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    Infertility in Men

    While there are many potential causes of infertility that are specific to women, men can also contribute to the cause of infertility within a couple. Up to 40% trace their fertility at least partially to the male partner. Sperm motility – the movement of the sperm – and sperm morphology – the shape and formation of the sperm and its DNA – are both common factors.

    Male factor infertility can include:

    • Low sperm count
    • Poor sperm health
    • Vas deference blockage

    A healthy sperm count is considered to be 20 million sperm/mL or greater. Anything less is considered low and can affect fertilization. Normal size, shape, and ability to move of the majority of the sperm can also be measured.

    Low sperm count, the absence of sperm, or poor sperm health can be a result of some or a combination of the following reasons:

    • Poor lifestyle choices
    • Genetic predisposition
    • Damaged reproductive organs
    • Previous or current illness such as cancer of the organs near the groin which have been treated with chemotherapy
    • Problems with the pituitary glands reduce the body’s ability to produce testosterone and sperm.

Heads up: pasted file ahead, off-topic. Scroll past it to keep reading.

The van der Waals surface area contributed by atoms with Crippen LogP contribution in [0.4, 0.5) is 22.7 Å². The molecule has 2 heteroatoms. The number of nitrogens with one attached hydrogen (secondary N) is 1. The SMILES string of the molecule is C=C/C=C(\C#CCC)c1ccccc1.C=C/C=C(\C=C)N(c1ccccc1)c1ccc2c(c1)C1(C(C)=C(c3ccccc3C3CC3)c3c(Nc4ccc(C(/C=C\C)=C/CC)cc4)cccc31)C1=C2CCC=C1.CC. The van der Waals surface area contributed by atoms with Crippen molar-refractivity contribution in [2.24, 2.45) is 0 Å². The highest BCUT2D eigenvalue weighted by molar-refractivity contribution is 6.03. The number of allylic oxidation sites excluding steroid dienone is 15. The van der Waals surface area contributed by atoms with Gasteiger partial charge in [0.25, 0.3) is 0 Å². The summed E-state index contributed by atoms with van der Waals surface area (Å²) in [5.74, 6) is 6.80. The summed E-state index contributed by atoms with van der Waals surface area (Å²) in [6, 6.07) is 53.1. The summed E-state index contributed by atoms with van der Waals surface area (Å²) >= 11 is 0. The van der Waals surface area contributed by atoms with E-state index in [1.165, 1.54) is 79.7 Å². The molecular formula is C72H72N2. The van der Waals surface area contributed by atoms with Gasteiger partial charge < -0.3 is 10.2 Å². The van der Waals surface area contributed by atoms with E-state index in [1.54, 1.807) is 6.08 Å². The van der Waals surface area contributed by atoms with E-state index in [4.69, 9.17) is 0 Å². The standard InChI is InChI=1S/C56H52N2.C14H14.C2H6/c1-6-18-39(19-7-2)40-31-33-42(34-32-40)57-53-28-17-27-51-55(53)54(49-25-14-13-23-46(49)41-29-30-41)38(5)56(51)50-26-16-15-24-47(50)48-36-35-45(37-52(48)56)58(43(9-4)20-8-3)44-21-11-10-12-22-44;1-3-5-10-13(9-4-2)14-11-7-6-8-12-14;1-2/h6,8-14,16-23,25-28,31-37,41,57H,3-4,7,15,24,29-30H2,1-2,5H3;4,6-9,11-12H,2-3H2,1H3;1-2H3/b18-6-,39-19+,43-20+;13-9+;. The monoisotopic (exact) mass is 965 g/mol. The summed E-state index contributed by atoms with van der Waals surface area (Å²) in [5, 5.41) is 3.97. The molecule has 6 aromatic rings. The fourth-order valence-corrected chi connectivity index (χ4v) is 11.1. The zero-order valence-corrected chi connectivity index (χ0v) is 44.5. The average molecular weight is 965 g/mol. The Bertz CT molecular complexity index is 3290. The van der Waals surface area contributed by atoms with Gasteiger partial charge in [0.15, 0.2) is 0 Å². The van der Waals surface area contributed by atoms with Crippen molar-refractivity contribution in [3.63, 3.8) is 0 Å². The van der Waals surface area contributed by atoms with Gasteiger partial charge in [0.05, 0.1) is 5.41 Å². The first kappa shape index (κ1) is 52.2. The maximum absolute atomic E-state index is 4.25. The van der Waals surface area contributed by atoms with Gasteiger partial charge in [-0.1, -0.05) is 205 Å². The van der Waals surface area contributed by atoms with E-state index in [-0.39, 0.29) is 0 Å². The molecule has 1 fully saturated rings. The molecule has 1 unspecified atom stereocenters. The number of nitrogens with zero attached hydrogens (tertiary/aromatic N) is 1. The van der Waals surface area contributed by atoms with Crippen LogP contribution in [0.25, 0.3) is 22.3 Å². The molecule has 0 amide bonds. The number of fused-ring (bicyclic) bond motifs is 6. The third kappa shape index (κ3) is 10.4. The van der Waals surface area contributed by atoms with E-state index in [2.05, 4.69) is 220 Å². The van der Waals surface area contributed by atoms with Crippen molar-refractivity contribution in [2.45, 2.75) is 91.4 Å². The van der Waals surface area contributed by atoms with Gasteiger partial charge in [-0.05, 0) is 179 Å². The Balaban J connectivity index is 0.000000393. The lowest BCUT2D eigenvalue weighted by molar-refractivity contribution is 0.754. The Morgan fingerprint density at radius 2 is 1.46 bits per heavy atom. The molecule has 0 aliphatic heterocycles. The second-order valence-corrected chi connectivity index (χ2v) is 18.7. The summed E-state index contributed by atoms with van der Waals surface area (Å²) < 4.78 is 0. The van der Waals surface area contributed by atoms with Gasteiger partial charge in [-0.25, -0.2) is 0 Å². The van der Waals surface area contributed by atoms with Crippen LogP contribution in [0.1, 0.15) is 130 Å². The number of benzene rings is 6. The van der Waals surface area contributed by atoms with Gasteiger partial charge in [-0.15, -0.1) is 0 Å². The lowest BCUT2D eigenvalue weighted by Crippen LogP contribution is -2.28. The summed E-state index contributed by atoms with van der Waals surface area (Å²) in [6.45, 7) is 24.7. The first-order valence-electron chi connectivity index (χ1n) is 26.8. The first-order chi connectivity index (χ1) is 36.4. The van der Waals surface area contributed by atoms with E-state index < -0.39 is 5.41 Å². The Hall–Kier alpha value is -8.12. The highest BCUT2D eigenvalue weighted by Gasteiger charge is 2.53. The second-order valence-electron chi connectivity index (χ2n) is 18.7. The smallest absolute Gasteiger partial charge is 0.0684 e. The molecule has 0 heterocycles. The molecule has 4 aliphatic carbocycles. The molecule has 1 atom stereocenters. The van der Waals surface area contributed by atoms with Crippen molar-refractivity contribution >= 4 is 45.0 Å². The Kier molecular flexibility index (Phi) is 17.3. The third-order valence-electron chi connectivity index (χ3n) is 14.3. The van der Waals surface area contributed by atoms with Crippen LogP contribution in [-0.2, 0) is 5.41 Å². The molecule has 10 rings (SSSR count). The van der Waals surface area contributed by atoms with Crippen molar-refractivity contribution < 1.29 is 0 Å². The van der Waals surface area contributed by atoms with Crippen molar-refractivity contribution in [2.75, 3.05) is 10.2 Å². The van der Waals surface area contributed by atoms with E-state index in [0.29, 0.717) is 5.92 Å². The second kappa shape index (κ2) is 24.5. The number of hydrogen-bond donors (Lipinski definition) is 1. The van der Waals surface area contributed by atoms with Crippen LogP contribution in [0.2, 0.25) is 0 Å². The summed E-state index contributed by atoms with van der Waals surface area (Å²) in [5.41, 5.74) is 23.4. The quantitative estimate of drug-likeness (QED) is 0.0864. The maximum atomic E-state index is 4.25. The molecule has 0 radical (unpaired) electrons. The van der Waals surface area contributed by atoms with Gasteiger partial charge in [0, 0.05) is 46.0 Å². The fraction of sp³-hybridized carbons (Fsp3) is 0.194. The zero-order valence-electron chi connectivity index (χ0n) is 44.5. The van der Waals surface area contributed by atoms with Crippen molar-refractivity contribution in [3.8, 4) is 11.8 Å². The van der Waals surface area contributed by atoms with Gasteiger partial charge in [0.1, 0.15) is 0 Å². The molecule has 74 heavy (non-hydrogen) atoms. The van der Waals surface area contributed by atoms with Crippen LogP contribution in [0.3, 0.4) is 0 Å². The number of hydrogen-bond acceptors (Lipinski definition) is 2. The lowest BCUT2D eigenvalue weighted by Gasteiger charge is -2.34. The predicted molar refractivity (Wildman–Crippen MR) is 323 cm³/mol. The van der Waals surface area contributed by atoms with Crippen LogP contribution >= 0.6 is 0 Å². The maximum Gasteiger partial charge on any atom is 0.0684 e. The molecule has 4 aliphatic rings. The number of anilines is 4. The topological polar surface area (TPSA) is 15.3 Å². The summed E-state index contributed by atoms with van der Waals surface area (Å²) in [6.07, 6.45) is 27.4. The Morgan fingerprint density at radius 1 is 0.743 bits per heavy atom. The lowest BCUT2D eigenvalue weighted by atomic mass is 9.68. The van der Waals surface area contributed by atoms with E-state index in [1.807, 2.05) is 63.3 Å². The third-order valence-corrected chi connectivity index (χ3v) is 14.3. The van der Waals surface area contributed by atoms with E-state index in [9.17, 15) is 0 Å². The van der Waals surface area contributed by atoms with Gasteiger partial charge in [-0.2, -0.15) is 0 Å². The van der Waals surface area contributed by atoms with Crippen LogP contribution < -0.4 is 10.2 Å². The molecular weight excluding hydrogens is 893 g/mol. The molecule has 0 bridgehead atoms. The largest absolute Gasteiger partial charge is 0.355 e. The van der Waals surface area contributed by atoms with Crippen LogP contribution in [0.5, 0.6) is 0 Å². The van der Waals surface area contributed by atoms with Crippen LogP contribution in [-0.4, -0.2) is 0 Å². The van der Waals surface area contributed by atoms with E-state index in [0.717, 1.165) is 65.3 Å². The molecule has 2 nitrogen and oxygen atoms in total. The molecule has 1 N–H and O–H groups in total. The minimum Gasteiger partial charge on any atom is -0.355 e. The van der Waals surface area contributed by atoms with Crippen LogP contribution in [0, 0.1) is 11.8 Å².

Having a low sperm count does not necessarily mean you will have poor sperm health and vice versa.  If male factor fertility is suspected, you can have your semen for sperm mobility and morphology, with recommendations for the next steps.

    Treating Male Factor Infertility

    When surgery or medical therapy are not appropriate treatment options, intrauterine insemination (IUI) or in virtro fertilization (IVF) with or without intracytoplasmic sperm injection (ICSI) can overcome male factor infertility. The choice of assisted reproduction usually depends on the male factor severity. IUI is used with mild male factor and involves placement of washed motile sperm in the uterus, in closer proximity to the fallopian tubes where fertilization occurs. IVF overcomes any obstacles to sperm movement in the female reproductive tract by allowing fertilization to occur in vitro, using only a few million motile sperm. With severe male factor infertility where only, a few motile sperm are present, IVF with ICSI allows for conception with even less sperm, as just one viable sperm is injected into the egg to create an embryo.

    Disclaimer: Our blog articles are to enlighten you on general healthcare or fertility-related issues. This isn’t a diagnosis. Please feel free to reach out to us here for a consultation with a specialist to examine your case.

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